Environments for Agency

Technologies have power not just as tools, but as metaphors.

AirBnB, for example, is both a tool to help you share your home, and a way to describe ideas that, prior to AirBnB, would have been difficult to imagine: an AirBnB for cars, an AirBnB for office space, an AirBnB, even, for dogs.

We tend to underestimate the power of technologies as metaphors, because after a while, we stop using the metaphors explicitly.  Modern day fast-food joints, call centers, farms, big companies, and schools all came from the metaphor of the factory, even though people no longer say, as the dean of Stanford’s School of Education did in the early 1900s: “Schools should be factories in which raw products, children, are to be shaped and formed into finished products.”

The factory metaphor has been especially potent in our culture because of its promise of efficiency, and there is something to that claim.  Efficient processes make complex things possible.  It is hard to imagine an artisanal process for making a commercial aircraft.

But the efficiency of the factory comes at the expense of ingenuity.  The factory worker has the natural capacity for ingenuity, but the assembly line gives him little opportunity to use it.  The system requires him to implement other people’s ideas: “weld this piece to that one.”  Without agency, the worker’s ingenuity begins to wither.  He has the seed, but not the soil.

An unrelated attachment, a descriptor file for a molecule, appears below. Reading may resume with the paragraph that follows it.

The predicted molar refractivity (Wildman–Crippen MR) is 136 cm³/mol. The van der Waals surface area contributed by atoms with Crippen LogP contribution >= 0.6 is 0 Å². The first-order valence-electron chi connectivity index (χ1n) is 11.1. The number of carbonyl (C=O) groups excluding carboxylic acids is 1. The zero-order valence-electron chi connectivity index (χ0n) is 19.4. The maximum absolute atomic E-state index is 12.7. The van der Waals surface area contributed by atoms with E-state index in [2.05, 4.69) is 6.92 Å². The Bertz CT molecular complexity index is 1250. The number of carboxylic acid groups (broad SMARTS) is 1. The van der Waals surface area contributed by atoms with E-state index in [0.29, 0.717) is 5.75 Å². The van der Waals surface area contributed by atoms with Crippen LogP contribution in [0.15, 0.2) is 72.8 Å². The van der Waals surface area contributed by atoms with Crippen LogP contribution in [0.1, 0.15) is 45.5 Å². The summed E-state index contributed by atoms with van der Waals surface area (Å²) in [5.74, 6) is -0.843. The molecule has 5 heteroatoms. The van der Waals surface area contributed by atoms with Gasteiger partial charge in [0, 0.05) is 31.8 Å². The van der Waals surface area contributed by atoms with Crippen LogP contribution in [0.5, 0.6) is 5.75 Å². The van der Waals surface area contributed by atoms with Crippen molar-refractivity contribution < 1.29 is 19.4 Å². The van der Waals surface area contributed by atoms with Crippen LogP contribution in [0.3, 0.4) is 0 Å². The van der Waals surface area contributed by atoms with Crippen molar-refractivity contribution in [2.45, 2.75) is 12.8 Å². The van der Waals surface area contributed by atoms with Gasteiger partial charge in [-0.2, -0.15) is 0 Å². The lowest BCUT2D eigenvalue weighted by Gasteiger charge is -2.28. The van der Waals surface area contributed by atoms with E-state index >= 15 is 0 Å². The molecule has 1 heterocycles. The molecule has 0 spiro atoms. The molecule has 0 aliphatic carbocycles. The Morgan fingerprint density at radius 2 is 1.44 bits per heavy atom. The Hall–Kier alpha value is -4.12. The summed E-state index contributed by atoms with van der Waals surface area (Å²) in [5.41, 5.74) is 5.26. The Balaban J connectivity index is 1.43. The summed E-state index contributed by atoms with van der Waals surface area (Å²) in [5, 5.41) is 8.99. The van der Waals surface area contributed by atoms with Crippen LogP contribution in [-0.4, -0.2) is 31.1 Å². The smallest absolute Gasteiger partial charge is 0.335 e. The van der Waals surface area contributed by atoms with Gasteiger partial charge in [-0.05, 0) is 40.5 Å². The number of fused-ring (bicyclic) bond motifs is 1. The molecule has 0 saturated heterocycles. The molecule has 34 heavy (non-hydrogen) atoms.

If we want to create environments for agency, we would be well-served, instead, to look to small-scale systems of production.  Agency is inherent in these systems, since they don’t create a distinction between those who have ideas and those who implement them.

The startup is one example of such a system.  Startup founders are modern-day artisans, and indeed startups tend to be wellsprings of ingenuity.

There are other examples as well: in education there is the one-room schoolhouse, in transportation there is the small bicycle design shop with a 3D printer, in agriculture there is the small-lot permaculture garden.  These systems all offer the people involved more agency than the industrial systems that dominate today.  In many ways, they remind me of the past.

But I might predict one difference between the small-scale systems of the past and the small-scale systems of the future.  The gardens, the bicycle design shops, the one-room schoolhouses of the future, they will produce at a small scale, they will make decisions at a small scale, but they will talk to one another at a large scale.  They will be decentralized, but not disconnected.

When these systems do come, we will be prepared them, because they will resemble another metaphor, one that I think has more staying power than the factory.  If we stand back far enough and squint, we might find that they look like the Web.